Experian’s Business Strategies division looks at what happened to the industry at the end of 2009, which makes for grisly reading – but there were some star performers, and things are looking up …

01 / overview

Construction output in Britain was £97bn in 2009 (in 2005 prices). This was 11.5% lower than 2008 and the weakest annual outturn for eight years. Performances varied greatly across the sectors, ranging from a 34% contraction in industrial output to growth of 27% in the public non-residential sector. However, not unsurprisingly, growth was the exception rather than the rule, with the infrastructure (10%) and public housing sectors (0.8%) the only others where output increased during the year.

In the fourth quarter of 2009, quarter-on-quarter output declined by 1%, following a 2% rise in the third. Although it was the R&M sectors that were mainly responsible for growth in the third quarter, new work rose by 5% in the fourth. Quarterly growth was recorded in all new work sectors, with the exception of commercial.

The Homes and Communities Agency’s Kickstart delivery programme, which is intended to get stalled residential projects back into gear, gathered steam towards the end of the year. Allocations for the first round of funding were made in September and work began on a number of sites shortly after. After double-digit quarter-on-quarter growth in the third quarter of 2009, output rose a further 14% in the three months to December, making the quarterly outturn the highest for 19 years. The shortlist for the second round has now been announced, with work due to start on these sites over the coming 12 months.

The infrastructure sector remained buoyant in the final quarter of the year, with output rising by a further 15%, quarter on quarter. Work continues on a number of schemes, including the M25 widening project, the Thameslink upgrade and Crossrail.

The public non-residential R&M sector saw the weakest contraction of the R&M sectors, with output falling 2.9% during the year. Anecdotal evidence suggests that public sector bodies were ensuring that their 2009/10 budgets were fully spent in light of the inevitable spending cuts. Output in the private housing RM&I sector declined 12% in 2009, as uncertainty over job security weighed on consumer confidence. Most homeowners continued to put off non-essential RM&I work, such as the cyclical upgrading of bathrooms and kitchens. These big-ticket items may go ahead once the economic recovery has bedded down.

Although a number of sectors have improved in recent quarters, the outlook for construction remains muted in the short term. There is, of course, also the added uncertainty of what will happen after the general election, with the timing of spending cuts largely unclear.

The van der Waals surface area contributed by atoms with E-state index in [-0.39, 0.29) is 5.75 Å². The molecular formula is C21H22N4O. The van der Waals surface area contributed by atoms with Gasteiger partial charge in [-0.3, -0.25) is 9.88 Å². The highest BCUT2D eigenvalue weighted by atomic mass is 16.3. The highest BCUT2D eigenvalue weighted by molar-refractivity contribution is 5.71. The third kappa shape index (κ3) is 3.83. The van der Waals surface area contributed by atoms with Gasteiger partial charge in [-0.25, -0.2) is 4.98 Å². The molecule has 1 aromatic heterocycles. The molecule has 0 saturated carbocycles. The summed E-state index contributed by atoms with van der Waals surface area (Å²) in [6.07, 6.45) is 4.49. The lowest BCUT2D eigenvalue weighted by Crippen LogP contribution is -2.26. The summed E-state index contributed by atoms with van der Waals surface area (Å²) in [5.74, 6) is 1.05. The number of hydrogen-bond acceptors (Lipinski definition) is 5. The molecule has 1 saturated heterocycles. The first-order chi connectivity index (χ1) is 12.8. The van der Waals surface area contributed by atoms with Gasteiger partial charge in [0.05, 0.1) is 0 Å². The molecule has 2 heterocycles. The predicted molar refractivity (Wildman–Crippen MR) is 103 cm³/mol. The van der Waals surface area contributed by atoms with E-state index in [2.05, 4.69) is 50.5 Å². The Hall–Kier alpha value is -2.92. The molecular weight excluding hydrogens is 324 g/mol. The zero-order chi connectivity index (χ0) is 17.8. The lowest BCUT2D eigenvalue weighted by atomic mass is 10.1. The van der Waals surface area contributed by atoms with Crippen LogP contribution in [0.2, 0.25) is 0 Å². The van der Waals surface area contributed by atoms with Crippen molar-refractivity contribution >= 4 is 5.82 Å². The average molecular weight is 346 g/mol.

02 / new work output

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03 / R&M output

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04 / new work orders

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05 / 2010-12 forecast

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The chart presents sectoral forecasts for 2010 to 2012. The weakest outlook is for the commercial sector where output in 2012 is forecast to be 6% lower than it was in 2009 – the only sector where this is the case. Following a double-digit decline this year and a further contraction next, growth will return to the sector until 2012, once demand for office, retail and leisure space has returned. The prospects for the infrastructure sector are much rosier, with a number of large projects either on site or planned over the period to 2012. Recovery is expected in the private housing sector this year and it will gather steam over the forecast period.

06 / regional new work output

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New work output declined across all 14 regions and nations in the final quarter of last year. NE saw the strongest rate of decline, with output contracting 30% from a year earlier. Output also declined at double-digit rates in S, NW, WM and LON. At the other end of the scale, the pace of decline was weakest in W and EA where output fell 4% and 5% respectively.

07 / regional R&m output

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NE was the only region not to see a contraction in R&M output in the final quarter, although the rate of growth was negligible at 0.4%. There was a moderate decline in BED (2.5%), and output contracted 5.9% and 6.3% in LON and EA respectively. The worst performing regions were YH (–20%), EM (–17%) and WM (–16%).

08 / regional new work Orders

See graphic 8

There was substantial regional variation in the new work orders in the quarter, as new orders increased in six compared with the previous year. At one end of the scale new orders jumped by 64.6% in YH and by 58.2% in WM, whereas at the opposite end, they contracted by 37.4% in W and by 32.8% in KNT.